Orson Scott Card’s science fiction novel “Ender’s Game” has been a touchstone for adolescent readers for nearly 30 years, and watching this earnest, respectful film version it’s easy to understand why.
It’s not just that the story of the rise of underappreciated misfit Andrew “Ender” Wiggin to a position of power and respect in the adult world is every bullied youngster’s dream. It’s the added notion that although those wretched adults need you, that won’t stop them from being two-faced, devious and deceitful. Whoever said it was easy being young?
Written and directed by Gavin Hood and starring Harrison Ford and young Asa Butterfield, “Ender’s Game” gains a lot from the ability of its story to touch a nerve. A film for young people to which adults can eavesdrop if they are so inclined, it’s not any more sophisticated than it needs to be. But its strong special effects make its simulated battles effective and, echoing the book, its story line touches on a number of intriguing issues.
Those battles are simulated because the animating notion of “Ender’s Game” is that sometime in the future children who think outside the box can be trained via computer simulations to take the lead in Earth’s coming battle to the death with a race of insects from another planet called Formics.
“Ender’s Game” opens 50 years after the last Formic invasion, when the invading insects (known as “buggers” in the book but thankfully not on screen) were barely stopped from taking over Earth. Those in power on the planet, including Mazer Rackham (Ben Kingsley with Maori tattoos on his face), have placed their hopes on youth in general and on Ender Wiggin in particular.
While the hero of the novel ages from 6 to 12, the filmmakers have compressed the book’s narrative into one year and convincingly cast 16-year-old Butterfield, last seen as the title character in Martin Scorsese’s “Hugo,” as a roughly 12-year-old Ender.
Despite the age difference, the intense, skinny actor is believable as the young misfit. Butterfield looks appropriately young and has the ability to convey Ender’s awkward nerdiness and ability to empathize with the enemy as well as the Bad Seed moments when his strategically employed but genuine fury gets the best of him.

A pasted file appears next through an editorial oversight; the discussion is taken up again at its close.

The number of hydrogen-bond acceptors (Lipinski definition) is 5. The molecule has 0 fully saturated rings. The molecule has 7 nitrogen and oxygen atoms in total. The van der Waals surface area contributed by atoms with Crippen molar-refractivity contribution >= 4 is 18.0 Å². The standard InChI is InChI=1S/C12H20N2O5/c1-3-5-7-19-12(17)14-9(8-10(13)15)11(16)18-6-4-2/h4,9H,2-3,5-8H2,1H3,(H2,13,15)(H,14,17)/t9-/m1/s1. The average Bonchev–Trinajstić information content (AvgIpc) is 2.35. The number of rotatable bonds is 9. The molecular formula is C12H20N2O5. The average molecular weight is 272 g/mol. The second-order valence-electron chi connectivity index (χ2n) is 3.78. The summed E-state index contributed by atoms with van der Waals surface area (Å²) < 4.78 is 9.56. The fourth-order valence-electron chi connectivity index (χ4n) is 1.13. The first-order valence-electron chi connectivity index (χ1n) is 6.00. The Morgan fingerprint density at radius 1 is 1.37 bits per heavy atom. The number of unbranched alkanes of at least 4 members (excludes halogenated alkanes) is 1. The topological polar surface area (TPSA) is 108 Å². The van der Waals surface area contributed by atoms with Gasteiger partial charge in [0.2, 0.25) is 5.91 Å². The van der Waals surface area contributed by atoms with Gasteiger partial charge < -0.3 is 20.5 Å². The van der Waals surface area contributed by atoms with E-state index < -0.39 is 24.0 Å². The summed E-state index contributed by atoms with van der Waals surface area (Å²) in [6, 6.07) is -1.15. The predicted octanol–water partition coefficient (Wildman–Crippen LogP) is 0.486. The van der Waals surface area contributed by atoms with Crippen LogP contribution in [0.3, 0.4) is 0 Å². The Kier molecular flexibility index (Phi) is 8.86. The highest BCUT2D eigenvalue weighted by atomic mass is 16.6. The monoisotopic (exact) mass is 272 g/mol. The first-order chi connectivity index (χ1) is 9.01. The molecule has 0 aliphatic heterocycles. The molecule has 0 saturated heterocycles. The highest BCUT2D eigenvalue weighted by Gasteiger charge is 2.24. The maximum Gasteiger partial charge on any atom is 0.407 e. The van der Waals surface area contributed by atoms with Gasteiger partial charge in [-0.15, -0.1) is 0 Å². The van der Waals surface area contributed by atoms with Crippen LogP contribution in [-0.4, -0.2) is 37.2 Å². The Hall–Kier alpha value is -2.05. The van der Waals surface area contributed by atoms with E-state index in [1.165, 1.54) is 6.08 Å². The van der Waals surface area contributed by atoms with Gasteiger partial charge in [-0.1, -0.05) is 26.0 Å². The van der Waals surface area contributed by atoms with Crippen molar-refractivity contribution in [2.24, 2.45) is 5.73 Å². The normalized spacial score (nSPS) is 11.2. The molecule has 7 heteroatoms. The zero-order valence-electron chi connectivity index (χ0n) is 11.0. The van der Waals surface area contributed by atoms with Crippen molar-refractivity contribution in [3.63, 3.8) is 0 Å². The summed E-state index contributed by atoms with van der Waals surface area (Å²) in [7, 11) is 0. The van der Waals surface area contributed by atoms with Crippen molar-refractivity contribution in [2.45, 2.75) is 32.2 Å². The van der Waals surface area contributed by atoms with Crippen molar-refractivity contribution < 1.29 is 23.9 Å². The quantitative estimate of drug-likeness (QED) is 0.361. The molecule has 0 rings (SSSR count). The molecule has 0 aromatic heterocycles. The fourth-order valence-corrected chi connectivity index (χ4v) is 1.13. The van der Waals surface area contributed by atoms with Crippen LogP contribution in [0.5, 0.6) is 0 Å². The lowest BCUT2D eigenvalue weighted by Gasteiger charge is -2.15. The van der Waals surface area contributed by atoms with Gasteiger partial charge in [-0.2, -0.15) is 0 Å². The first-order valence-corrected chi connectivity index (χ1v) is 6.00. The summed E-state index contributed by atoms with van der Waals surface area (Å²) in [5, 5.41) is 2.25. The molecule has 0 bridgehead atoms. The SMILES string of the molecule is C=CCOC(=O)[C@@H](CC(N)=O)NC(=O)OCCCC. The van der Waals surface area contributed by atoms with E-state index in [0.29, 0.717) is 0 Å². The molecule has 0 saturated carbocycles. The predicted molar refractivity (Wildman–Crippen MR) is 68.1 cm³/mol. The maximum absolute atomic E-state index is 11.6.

The third member of his family to be chosen for warfare preparations, after his always-angry brother Peter (a role much reduced in importance from the book) and his empathetic sister Valentine (“Little Miss Sunshine’s” Abigail Breslin), Ender often feels like the runt of the litter.
He has a powerful ally, however, in Col. Hyrum Graff, the commander of Battle School, an orbiting space station where serious warrior training takes place.
Played by Harrison Ford in the gruff taskmaster mode that feels a bit left over from “42’s” Branch Rickey, the Colonel believes Ender is the hoped-for leader and overrides the doubts of his sensitive colleague, Maj. Gwen Anderson (Viola Davis). Convinced that all Ender needs is to be toughened up, the Colonel places him in increasingly difficult situations and monitors the results.
Ender, who has no idea any of this is going on, gets sent to Battle School as a “Launchie” or first-year cadet at the Colonel’s insistence. A bullying superior named Bonzo Madrid (Moises Arias) makes his life miserable, but Ender also gains the friendship of Petra Arkanian (“True Grit’s” Hailee Steinfeld).
Much of this is as pro forma as it sounds, but the film adds an interesting wrinkle when it introduces an unnerving video game Ender plays that incorporates elements of his own psyche into the proceedings. An eventual meeting with Rackham, the hero of the previous Formic war, leads to the twists that have made the book’s reputation.
Writer-director Hood, whose films range from the Oscar-winning “Tsotsi” in his native South Africa to the blockbuster “X-Men Origins: Wolverine,” tends to make movies that, like this one, do without nuanced emotions. But “Ender’s Game” has a few ways to counterbalance that.
Unusual in that it is co-produced by major effects house Digital Domain, “Ender’s Game” is invariably worth looking at. Production designed by Sean Haworth and Ben Proctor, the film does well at depicting the action in the zero-gravity Battle Room as well as the grander computer warfare simulations that Ender orchestrates (very much like a conductor would lead a symphony) as his training progresses.
It also helps that Card’s 1985 novel was prescient about issues that still trouble us. Not only are video games considerably more sophisticated today, making the story’s key premise that much more plausible, but issues of drone warfare, preemptive strikes and the morality of child soldiers are on society’s mind more than ever. “Ender’s Game” turns out to be our game as well.
MPAA rating: PG-13 for some violence, science-fiction action and thematic material
Running time: 1 hour, 54 minutes
Playing: In general release